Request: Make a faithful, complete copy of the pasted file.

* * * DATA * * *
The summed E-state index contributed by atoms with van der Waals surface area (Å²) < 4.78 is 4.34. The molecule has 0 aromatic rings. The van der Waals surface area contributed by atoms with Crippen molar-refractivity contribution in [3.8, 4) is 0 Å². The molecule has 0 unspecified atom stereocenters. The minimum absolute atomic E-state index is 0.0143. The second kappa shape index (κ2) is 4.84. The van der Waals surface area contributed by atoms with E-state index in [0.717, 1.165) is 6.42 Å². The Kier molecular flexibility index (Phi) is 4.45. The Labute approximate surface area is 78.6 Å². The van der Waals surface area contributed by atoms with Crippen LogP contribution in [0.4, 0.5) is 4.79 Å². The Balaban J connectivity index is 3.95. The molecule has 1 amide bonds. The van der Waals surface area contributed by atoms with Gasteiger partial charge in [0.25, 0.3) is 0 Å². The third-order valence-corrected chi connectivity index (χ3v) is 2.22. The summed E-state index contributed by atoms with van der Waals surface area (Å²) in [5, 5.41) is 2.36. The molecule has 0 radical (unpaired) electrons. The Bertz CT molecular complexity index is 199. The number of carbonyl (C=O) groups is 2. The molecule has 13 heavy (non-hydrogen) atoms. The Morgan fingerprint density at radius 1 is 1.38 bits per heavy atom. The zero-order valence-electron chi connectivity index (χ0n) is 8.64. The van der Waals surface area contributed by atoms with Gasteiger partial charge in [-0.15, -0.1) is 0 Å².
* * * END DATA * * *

The summed E-state index contributed by atoms with van der Waals surface area (Å²) < 4.78 is 4.34. The molecule has 0 aromatic rings. The van der Waals surface area contributed by atoms with Crippen molar-refractivity contribution in [3.8, 4) is 0 Å². The molecule has 0 unspecified atom stereocenters. The minimum absolute atomic E-state index is 0.0143. The second kappa shape index (κ2) is 4.84. The van der Waals surface area contributed by atoms with E-state index in [0.717, 1.165) is 6.42 Å². The Kier molecular flexibility index (Phi) is 4.45. The Labute approximate surface area is 78.6 Å². The van der Waals surface area contributed by atoms with Crippen LogP contribution in [0.4, 0.5) is 4.79 Å². The Balaban J connectivity index is 3.95. The molecule has 1 amide bonds. The van der Waals surface area contributed by atoms with Gasteiger partial charge in [0.25, 0.3) is 0 Å². The third-order valence-corrected chi connectivity index (χ3v) is 2.22. The summed E-state index contributed by atoms with van der Waals surface area (Å²) in [5, 5.41) is 2.36. The molecule has 0 radical (unpaired) electrons. The Bertz CT molecular complexity index is 199. The number of carbonyl (C=O) groups is 2. The molecule has 13 heavy (non-hydrogen) atoms. The Morgan fingerprint density at radius 1 is 1.38 bits per heavy atom. The zero-order valence-electron chi connectivity index (χ0n) is 8.64. The van der Waals surface area contributed by atoms with Gasteiger partial charge in [-0.15, -0.1) is 0 Å².